Introducing Carboxytherapy Dr Olha Vorodykhina provides an introductory overview to the use of carboxytherapy in aesthetic medicine

Carbon dioxide (CO2) therapy, also known as carboxytherapy, refers to the intradermal and subcutaneous administration of medical CO2 for therapeutic purposes.1,2,3 Carboxytherapy has been used in aesthetic medicine for approximately 20 years for multiple cosmetic indications, such as improving skin quality and treating cellulite, and can be a good treatment to add to your current aesthetic portfolio.1
Understanding CO2 CO2 is an acid oxide that consists of one carbon atom and two oxygen atoms. It is a colourless odourless, inert, noninflammable, water soluble and sterile gas and is considered non-toxic and nonhazardous, except in high concentrations.1 CO2 is heavier than air and, in poorlyventilated spaces, it can reach potentially harmful concentrations (8-15%). To prevent this risk, it is important to use CO2 in wellventilated rooms and to have a log book that demonstrates maintenance and service of the equipment.1
Therapeutic effect of CO2 The first effect following CO2 injection is a strong vasodilation of the vessels; therefore increasing oxygenation in the treated area. It also improves regenerative activities and stimulates the formation of new capillaries – also known as angiogenesis. As a result, it increases circulation and stimulates localised metabolic activity of the tissues, which is known as the Bohr effect.1,4 About 1% of absorbed CO2 converts into carbonic acid CO2+H20=H2CO3; further reacting to leave bicarbonate dissolved in the blood plasma H+HCO3. These reactions cause the pH of the blood to decrease and release oxygen to the tissues.1 As well as this, the trauma caused to the dermis by injection stimulates the body’s own healing process and promotes new collagen synthesis.1,5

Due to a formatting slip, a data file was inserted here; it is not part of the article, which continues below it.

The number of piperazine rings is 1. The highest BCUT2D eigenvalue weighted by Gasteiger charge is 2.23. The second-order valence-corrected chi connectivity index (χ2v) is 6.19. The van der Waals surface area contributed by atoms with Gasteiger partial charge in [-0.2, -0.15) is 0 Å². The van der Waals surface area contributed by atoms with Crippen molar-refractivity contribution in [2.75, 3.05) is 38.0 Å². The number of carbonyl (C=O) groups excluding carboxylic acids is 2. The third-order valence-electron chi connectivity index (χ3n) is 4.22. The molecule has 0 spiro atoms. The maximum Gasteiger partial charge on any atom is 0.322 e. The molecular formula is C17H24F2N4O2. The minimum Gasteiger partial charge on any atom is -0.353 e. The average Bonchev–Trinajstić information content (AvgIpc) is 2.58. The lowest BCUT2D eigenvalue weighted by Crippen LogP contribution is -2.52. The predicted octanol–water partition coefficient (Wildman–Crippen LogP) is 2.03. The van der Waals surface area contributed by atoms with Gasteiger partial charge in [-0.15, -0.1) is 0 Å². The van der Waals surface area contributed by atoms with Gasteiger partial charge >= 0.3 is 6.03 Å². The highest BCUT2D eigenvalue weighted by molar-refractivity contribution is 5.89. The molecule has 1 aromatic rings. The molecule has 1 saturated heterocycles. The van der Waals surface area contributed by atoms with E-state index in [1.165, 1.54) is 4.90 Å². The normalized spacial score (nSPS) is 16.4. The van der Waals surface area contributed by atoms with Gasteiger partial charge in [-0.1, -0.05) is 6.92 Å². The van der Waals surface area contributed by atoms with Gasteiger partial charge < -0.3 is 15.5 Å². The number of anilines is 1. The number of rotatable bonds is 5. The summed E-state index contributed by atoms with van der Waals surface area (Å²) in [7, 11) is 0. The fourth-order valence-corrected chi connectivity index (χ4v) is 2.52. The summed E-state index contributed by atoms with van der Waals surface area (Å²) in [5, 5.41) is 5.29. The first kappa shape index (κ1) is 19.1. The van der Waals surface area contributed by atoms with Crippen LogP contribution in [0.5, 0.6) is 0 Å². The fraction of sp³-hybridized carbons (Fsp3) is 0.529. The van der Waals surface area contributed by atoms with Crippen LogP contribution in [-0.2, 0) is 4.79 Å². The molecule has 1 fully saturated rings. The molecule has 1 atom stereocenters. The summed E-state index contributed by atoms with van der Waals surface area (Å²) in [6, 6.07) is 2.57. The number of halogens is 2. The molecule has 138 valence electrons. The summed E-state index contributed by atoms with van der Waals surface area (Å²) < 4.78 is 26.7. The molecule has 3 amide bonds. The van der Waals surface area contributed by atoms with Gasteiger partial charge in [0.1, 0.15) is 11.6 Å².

Administering CO2 For aesthetic indications, CO2 is injected intradermally and subcutaneously by medical professionals. It involves the use of a device or machine that is connected to
a cylinder of medical CO2. The equipment provides the practitioner with the ability to determine, regulate and monitor the following settings: gas temperature, infusion time, gas flow, volume or dose of gas to be infused, pressure and the volume of gas administrated.6 Only medical CO2 (99.5% v/v min), which has been sourced from a medical supplier and has been quality checked to ensure successful results and maintain patient safety, should be used.6 I obtain mine from BOC group.6 Some companies offer carboxytherapy guns that may come with preloaded cartridges of CO2 and can be used,4 however practitioners must ensure that the gas they use is medical grade by purchasing through a medical supplier. Carboxytherapy can be administered in multiple areas on the face and body in the same session and, from the patient perspective, this is a natural treatment with minimal down time. I tell patients that it’s a treatment that simply gives the body a ‘boost signal’ to switch on its rejuvenating and regenerating activities.
Using CO2 therapy in medical aesthetics In the cosmetic field, carboxytherapy has multiple indications as a stand-alone treatment to treat conditions like cellulite and localised adiposity, stretch marks, skin laxity, skin irregularities, loose skin, dark under-eye circles and eye bags, and scar tissues.4,7,8 Carboxytherapy can also be combined with liposuction surgery as a pre- and postoperative treatment.1,4